Logo Rob Buckley – Freelance Journalist and Editor

Digital Domain

Digital Domain

The ubiquitous computer has made it to parts of the film business previously untouched Rob Buckley asks if video cameras, film-free projectors and digital film labs will change the experience

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CFC's Digital Lab boss Jan Høgevold also emphasises the additional creativity a digital lab can provide. “We're discovering all the very interesting things that can be done -dynamic grading to increase the drama, darken a scene, imitate cloud going over a dramatic moment. That's not new to telecine, but it's new to someone using the old route. It's not something you can do in your lab as an afterthought. It's real-time, too, whereas with the lab, it's always an overnight process.”

Of course, things can go wrong with digital too. When Michael Riley gave Soho Images the neg from Lava to run through its digital film lab, not only did he have to face the horror of a neg cutter that had already scratched his film, but a telecine without a wetgate. Fortunately, he'd agreed a deal whereby Soho Images would deliver a clean, digitised intermediate for a fixed price, so the cost of cleaning up the dust and scratches in Inferno was passed down to them. Says Riley, “once all the glitches are ironed out, I think everyone will be doing it this way. I can't think of any real disadvantages to the process.”

It's this initial scan that determines the quality of the final output. Soho Images has a closed loop system for taking rushes, telecineing them, recording them out then projecting them to see if it came out identical to the original. Men in White Coats does the same thing when it uses sister company Complete's C-Reality (although it prefers its Domino film scanners). That at least ensures everything is calibrated to give you unaltered output.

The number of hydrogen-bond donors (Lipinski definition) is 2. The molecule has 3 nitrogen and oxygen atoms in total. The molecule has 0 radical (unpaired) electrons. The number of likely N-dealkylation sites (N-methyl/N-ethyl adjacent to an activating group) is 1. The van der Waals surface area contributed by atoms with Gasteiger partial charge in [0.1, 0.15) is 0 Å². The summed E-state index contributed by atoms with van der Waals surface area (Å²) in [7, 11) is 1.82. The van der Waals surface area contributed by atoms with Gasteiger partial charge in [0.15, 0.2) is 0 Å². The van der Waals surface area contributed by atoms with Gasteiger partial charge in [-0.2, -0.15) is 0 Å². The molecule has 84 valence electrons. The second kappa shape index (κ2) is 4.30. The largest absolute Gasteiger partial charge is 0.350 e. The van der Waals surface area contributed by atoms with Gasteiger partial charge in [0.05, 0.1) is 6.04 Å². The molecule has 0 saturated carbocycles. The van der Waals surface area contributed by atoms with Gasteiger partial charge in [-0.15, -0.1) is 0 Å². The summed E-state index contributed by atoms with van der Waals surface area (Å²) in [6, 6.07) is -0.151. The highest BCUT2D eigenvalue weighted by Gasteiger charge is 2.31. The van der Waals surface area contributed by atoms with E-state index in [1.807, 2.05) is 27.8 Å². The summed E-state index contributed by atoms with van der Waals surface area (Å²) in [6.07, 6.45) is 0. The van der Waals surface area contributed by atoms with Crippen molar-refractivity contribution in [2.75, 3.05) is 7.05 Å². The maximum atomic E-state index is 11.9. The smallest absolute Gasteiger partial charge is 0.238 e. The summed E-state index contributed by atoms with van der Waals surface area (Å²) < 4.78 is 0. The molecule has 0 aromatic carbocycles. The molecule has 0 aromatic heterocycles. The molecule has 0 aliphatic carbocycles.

But think again if you're aiming for Imax, says CFC's Høgevold, or even if you're got plenty of fx shots: the telecine is just not up to the job. “2k just isn't good enough for the things we do. You really need to use a film scanner so that you can go up to 4k. Even if you end up going back down to 2k, it will still look better.” Cinesite's Williams agrees up to a point. Although he feels Philips' Datacine is great for most things (particularly if you just want to grade the film to give it a certain look), “if you've got a lot of matte work, you'll need to scan the film or else you'll lose the fine detail.” But he warns against mix-and-matching. “You can't drop in scans with telecine work since the resolution difference shows. But you can do it on different sections of the film.”

The concept of the digital lab is now taking a firm hold in the minds of facilities that deal with features work. But producers and directors are being converted as well. Says Soho Images' Collard, “we've always assumed that directors would see the benefits instantly, but we've discovered that as soon as producers hear about it, they like it too.” Just make sure your facility has a wetgate.

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